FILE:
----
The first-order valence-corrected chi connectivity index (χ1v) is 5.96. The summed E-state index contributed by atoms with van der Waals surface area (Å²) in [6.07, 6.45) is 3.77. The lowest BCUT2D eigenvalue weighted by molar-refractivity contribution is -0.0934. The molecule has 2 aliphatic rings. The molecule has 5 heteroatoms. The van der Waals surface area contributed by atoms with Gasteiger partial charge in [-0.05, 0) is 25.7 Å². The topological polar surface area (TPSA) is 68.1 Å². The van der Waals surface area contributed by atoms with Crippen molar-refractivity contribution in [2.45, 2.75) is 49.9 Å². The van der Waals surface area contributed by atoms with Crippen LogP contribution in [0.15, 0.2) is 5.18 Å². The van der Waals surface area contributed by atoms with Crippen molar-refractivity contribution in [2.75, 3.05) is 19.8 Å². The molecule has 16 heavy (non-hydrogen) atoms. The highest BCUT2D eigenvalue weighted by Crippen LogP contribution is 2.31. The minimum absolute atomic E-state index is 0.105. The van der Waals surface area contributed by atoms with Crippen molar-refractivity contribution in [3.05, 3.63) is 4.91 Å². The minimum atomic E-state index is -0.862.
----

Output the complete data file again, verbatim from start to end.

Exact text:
The first-order valence-corrected chi connectivity index (χ1v) is 5.96. The summed E-state index contributed by atoms with van der Waals surface area (Å²) in [6.07, 6.45) is 3.77. The lowest BCUT2D eigenvalue weighted by molar-refractivity contribution is -0.0934. The molecule has 2 aliphatic rings. The molecule has 5 heteroatoms. The van der Waals surface area contributed by atoms with Gasteiger partial charge in [-0.05, 0) is 25.7 Å². The topological polar surface area (TPSA) is 68.1 Å². The van der Waals surface area contributed by atoms with Crippen molar-refractivity contribution in [2.45, 2.75) is 49.9 Å². The van der Waals surface area contributed by atoms with Crippen LogP contribution in [0.15, 0.2) is 5.18 Å². The van der Waals surface area contributed by atoms with Crippen molar-refractivity contribution in [2.75, 3.05) is 19.8 Å². The molecule has 16 heavy (non-hydrogen) atoms. The highest BCUT2D eigenvalue weighted by Crippen LogP contribution is 2.31. The minimum absolute atomic E-state index is 0.105. The van der Waals surface area contributed by atoms with Crippen molar-refractivity contribution in [3.05, 3.63) is 4.91 Å². The minimum atomic E-state index is -0.862.